Science Fair Project Encyclopedia
A video arcade is a place where people play arcade video games. Traditionally, customers of these establishments were overwhelmingly teen males. However presently families are the largest arcade constituent, mainly because the lack of standard new games being released in arcades (arcades now are comprised mostly of deluxe games which are more popular with families).
Video arcades typically have subdued lighting to inhibit glare and enhance the viewing of the game's video display. This atmosphere has added to the stores' sometimes negative reputation in the United States, as well as in other countries. In Japan, however, male and female teens and adults can often be found enjoying arcades, typically on dates.
With the increase of Internet cafes opening (which also provide gaming services), the need for video arcades and such arcade games are reduced, and many have been shut down or merged with the cafes as a result.
Types of games
The video games are typically in arcade cabinets. The most common kind are uprights, tall boxes with a monitor and controls in front. Customers insert coins or tokens into the machines (or use magnetic cards) and stand in front of them to play the game. These traditionally were the most popular arcade format, although presently American arcades make much more money off deluxe driving games and ticket redemption games. Japanese arcades, while also heavily featuring deluxe games, continue to do well with traditional JAMMA arcade video games.
Some machines, such as Ms. Pac Man and Joust, are occasionally in smaller boxes with a flat, clear glass or plexiglass top; the player sits at the machine playing it, looking down. This style of arcade game is known as a cocktail-style arcade game table, since they were first popularlized in bars.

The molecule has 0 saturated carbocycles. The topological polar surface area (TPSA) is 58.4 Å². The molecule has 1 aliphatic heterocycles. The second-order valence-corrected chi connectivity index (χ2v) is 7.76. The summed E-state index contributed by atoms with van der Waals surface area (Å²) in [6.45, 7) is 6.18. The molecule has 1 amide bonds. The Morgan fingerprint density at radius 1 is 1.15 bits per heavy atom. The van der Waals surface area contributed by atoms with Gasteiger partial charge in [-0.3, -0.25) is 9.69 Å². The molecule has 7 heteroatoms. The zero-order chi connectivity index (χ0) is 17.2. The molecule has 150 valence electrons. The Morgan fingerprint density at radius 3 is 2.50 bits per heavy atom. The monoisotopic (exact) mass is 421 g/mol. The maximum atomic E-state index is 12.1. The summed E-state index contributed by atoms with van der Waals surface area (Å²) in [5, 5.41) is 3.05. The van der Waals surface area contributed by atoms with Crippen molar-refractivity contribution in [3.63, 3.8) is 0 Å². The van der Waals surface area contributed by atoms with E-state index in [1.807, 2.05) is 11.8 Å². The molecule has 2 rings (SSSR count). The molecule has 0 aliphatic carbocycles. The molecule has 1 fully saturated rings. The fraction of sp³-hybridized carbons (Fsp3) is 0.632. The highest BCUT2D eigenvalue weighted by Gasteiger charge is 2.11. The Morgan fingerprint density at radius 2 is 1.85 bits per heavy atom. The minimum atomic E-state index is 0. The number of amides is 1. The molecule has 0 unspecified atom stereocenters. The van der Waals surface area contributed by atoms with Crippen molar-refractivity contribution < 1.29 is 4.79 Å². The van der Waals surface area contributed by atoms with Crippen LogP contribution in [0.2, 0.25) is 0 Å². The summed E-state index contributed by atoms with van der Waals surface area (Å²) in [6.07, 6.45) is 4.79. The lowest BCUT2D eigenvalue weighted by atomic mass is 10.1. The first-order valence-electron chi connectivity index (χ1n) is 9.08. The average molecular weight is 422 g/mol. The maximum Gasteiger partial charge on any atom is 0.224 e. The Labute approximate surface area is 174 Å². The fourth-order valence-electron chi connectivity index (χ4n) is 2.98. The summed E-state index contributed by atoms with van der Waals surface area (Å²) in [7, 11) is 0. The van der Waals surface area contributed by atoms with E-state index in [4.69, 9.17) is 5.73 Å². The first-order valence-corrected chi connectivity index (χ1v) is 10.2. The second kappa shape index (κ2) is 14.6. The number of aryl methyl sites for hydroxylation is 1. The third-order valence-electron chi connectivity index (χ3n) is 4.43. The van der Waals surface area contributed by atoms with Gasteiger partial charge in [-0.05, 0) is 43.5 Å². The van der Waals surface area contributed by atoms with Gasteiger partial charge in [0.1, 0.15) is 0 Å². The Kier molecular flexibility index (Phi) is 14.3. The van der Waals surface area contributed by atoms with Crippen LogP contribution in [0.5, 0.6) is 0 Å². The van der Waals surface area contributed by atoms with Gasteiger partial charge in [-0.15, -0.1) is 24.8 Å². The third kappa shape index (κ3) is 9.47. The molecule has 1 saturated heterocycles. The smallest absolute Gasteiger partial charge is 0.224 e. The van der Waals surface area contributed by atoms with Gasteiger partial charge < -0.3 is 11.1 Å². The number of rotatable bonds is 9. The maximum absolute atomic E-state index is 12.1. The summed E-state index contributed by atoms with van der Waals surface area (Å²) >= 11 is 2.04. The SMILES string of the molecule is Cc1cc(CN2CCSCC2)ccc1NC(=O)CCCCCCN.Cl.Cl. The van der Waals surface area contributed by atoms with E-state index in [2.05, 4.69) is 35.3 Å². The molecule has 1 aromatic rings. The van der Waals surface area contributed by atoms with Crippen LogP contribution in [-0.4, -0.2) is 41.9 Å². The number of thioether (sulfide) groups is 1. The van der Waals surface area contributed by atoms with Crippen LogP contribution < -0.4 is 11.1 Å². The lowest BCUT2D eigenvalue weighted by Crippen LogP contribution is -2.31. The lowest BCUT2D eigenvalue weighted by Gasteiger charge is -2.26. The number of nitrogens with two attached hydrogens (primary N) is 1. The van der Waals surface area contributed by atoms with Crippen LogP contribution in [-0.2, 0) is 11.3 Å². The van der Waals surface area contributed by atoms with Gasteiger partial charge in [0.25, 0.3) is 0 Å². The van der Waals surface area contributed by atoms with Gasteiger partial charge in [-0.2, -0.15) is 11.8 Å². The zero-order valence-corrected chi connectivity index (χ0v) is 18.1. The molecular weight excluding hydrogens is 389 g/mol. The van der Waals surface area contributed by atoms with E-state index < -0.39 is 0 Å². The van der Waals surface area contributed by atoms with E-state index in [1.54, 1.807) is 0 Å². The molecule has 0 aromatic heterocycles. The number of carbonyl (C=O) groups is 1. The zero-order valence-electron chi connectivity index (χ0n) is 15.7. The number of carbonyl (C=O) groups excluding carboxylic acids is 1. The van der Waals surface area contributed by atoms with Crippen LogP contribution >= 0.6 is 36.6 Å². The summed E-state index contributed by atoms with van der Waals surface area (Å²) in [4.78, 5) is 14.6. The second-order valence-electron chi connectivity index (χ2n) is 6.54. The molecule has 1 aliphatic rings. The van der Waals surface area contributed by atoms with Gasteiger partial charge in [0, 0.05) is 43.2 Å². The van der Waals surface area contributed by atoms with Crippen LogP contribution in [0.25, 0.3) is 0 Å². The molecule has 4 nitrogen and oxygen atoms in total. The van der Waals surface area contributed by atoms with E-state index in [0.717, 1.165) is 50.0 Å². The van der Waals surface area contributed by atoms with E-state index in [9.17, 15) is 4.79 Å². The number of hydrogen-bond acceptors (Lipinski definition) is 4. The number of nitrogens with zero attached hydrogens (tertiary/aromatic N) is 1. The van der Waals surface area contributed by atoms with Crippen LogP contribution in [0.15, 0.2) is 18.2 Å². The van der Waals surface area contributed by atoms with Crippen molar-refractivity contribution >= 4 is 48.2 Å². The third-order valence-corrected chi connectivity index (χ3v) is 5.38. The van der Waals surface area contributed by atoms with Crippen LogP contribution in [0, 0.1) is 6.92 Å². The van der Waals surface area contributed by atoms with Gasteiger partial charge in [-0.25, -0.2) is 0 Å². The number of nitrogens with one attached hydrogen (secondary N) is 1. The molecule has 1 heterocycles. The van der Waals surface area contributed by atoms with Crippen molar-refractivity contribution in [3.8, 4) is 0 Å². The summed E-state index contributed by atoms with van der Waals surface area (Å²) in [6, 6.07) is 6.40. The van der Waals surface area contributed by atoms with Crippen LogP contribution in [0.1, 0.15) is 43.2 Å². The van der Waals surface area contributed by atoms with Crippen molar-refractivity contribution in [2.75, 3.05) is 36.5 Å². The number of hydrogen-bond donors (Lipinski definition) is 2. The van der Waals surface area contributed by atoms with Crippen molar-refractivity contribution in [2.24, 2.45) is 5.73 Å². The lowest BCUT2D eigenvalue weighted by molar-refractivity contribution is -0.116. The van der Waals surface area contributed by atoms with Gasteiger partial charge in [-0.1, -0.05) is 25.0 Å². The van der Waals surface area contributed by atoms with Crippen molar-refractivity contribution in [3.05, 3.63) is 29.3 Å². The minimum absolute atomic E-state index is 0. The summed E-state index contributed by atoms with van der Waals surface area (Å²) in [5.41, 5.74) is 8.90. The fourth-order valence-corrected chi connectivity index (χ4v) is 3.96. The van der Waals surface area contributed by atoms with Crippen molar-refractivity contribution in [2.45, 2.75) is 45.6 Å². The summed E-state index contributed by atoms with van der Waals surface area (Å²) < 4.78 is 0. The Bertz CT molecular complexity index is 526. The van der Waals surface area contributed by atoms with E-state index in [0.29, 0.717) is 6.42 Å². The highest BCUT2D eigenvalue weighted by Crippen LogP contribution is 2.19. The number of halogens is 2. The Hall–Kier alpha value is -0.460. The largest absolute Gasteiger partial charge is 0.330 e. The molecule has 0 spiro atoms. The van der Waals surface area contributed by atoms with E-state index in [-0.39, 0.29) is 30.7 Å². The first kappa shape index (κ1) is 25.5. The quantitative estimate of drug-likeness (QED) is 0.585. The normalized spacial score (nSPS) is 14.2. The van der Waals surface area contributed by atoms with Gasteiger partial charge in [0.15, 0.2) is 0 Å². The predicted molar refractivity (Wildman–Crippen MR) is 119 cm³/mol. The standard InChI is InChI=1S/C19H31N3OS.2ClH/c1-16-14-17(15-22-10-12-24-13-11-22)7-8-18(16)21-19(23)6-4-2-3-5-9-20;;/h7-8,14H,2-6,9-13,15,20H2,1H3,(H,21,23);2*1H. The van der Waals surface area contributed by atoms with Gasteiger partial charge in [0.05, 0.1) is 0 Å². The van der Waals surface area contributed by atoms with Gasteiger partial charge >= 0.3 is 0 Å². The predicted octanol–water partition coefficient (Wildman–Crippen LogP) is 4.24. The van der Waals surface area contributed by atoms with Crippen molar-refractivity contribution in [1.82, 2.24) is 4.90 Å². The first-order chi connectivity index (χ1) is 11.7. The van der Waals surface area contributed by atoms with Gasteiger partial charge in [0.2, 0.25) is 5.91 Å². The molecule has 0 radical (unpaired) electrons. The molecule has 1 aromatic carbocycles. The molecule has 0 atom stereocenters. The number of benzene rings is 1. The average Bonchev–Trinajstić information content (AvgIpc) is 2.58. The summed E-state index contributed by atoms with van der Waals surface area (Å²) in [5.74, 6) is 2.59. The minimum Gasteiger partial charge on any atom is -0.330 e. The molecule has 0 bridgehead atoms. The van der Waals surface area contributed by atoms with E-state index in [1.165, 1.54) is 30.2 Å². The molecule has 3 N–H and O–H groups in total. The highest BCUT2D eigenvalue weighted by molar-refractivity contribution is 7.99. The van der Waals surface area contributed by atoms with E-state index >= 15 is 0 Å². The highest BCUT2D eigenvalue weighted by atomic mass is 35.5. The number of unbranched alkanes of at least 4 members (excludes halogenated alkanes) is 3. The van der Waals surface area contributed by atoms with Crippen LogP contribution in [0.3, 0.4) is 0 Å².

Some arcade games, such as racing games, are designed to be sat in or on. These types of games are sometimes referred to as sit-down games. Sega is one of the largest manufacturers of these types of arcade games.
Arcades are not limited to video games only, though. Pinball machines and redemption games such as skee ball are also common in many arcades. There may be a counter where players can redeem the tickets earned at the latter for prizes ranging from cheap toys to dolls and jewelry.
Other kinds of machines can also be seen at video arcades, like gambling machines such as slot machines and pachinko machines, or even vending machines. Large toys and rides usually seen in amusement parks are also common on certain video arcades.
During this time, arcades were so popular in the United States that school children could easily pass one or two on their way to or from school. This disturbed many parents who disapproved of the perceived seedy atmosphere of the arcades and of their children's use of money on the "frivolous" activity of video game playing. Some attempts were made to prohibit children's patronage of such establishments with varying degrees of success.
Most opposition to such stores has evaporated with the decline of these businesses beginning in the mid-1990s. Some stores still exist in the US, but not in nearly the large numbers since the mid-1980s. This decline is due mainly to the fact that after 1994 arcade game companies failed to stay ahead of the technology curve and would release games that had graphics equal to or worse than the video game consoles of the time.
High game turnover in Japanese arcades required quick game design, leading to the adoption of standardized systems like the Neo-Geo and CPS-2. These systems were essentially arcade-only consoles where the video game ROM could be swapped easily to replace a game. This allowed easier development and replacement of games, but it also discouraged the hardware innovation necessary to stay ahead of the technology curve.
Unfortunately, most US arcades didn't even see the intended benefit of this practice since many games weren't exported to the US, and if they were, distributors generally refused to release them as simply a ROM, preferring to sell the entire ROM, console, and sometimes cabinet as a package. In fact, several arcade systems such as Sega's NAOMI board are arcade versions of home systems.
Video arcades are still very popular in Japan, where large, sit-down games dominate. As mentioned above, Sega dominates the market for these types of games. However, Konami had dominated the Bemani types of games, which is becoming increasingly popular in Asian culture.
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